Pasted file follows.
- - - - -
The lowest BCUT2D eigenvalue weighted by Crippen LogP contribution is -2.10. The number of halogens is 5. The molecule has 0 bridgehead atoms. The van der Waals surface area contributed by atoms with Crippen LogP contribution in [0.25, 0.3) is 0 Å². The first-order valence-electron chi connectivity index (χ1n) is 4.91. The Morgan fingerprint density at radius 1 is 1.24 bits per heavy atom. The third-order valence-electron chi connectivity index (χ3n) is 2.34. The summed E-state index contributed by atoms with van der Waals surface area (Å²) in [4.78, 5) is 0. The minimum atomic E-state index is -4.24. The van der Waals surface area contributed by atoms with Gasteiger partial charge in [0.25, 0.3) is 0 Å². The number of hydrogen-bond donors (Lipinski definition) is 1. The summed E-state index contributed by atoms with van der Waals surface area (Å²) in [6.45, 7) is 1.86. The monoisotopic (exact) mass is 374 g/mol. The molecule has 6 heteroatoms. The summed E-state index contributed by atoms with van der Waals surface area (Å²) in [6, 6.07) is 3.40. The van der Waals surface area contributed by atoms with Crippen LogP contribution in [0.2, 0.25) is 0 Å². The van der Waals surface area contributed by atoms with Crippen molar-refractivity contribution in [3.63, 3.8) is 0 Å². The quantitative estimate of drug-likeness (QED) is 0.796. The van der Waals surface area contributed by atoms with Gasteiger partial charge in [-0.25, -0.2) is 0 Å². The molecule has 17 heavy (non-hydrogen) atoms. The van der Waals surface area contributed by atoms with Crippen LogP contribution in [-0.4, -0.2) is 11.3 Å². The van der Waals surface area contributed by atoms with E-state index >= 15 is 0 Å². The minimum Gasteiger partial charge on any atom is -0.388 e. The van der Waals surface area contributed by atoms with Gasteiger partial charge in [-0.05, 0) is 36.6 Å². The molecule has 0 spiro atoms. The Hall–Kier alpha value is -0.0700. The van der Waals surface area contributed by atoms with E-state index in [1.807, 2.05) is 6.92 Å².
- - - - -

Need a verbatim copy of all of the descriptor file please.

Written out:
The lowest BCUT2D eigenvalue weighted by Crippen LogP contribution is -2.10. The number of halogens is 5. The molecule has 0 bridgehead atoms. The van der Waals surface area contributed by atoms with Crippen LogP contribution in [0.25, 0.3) is 0 Å². The first-order valence-electron chi connectivity index (χ1n) is 4.91. The Morgan fingerprint density at radius 1 is 1.24 bits per heavy atom. The third-order valence-electron chi connectivity index (χ3n) is 2.34. The summed E-state index contributed by atoms with van der Waals surface area (Å²) in [4.78, 5) is 0. The minimum atomic E-state index is -4.24. The van der Waals surface area contributed by atoms with Gasteiger partial charge in [0.25, 0.3) is 0 Å². The number of hydrogen-bond donors (Lipinski definition) is 1. The summed E-state index contributed by atoms with van der Waals surface area (Å²) in [6.45, 7) is 1.86. The monoisotopic (exact) mass is 374 g/mol. The molecule has 6 heteroatoms. The summed E-state index contributed by atoms with van der Waals surface area (Å²) in [6, 6.07) is 3.40. The van der Waals surface area contributed by atoms with Crippen LogP contribution in [0.2, 0.25) is 0 Å². The van der Waals surface area contributed by atoms with Crippen molar-refractivity contribution in [3.63, 3.8) is 0 Å². The quantitative estimate of drug-likeness (QED) is 0.796. The van der Waals surface area contributed by atoms with Gasteiger partial charge in [-0.25, -0.2) is 0 Å². The molecule has 17 heavy (non-hydrogen) atoms. The van der Waals surface area contributed by atoms with Crippen LogP contribution in [-0.4, -0.2) is 11.3 Å². The van der Waals surface area contributed by atoms with E-state index >= 15 is 0 Å². The minimum Gasteiger partial charge on any atom is -0.388 e. The van der Waals surface area contributed by atoms with Gasteiger partial charge in [-0.05, 0) is 36.6 Å². The molecule has 0 spiro atoms. The Hall–Kier alpha value is -0.0700. The van der Waals surface area contributed by atoms with E-state index in [1.807, 2.05) is 6.92 Å².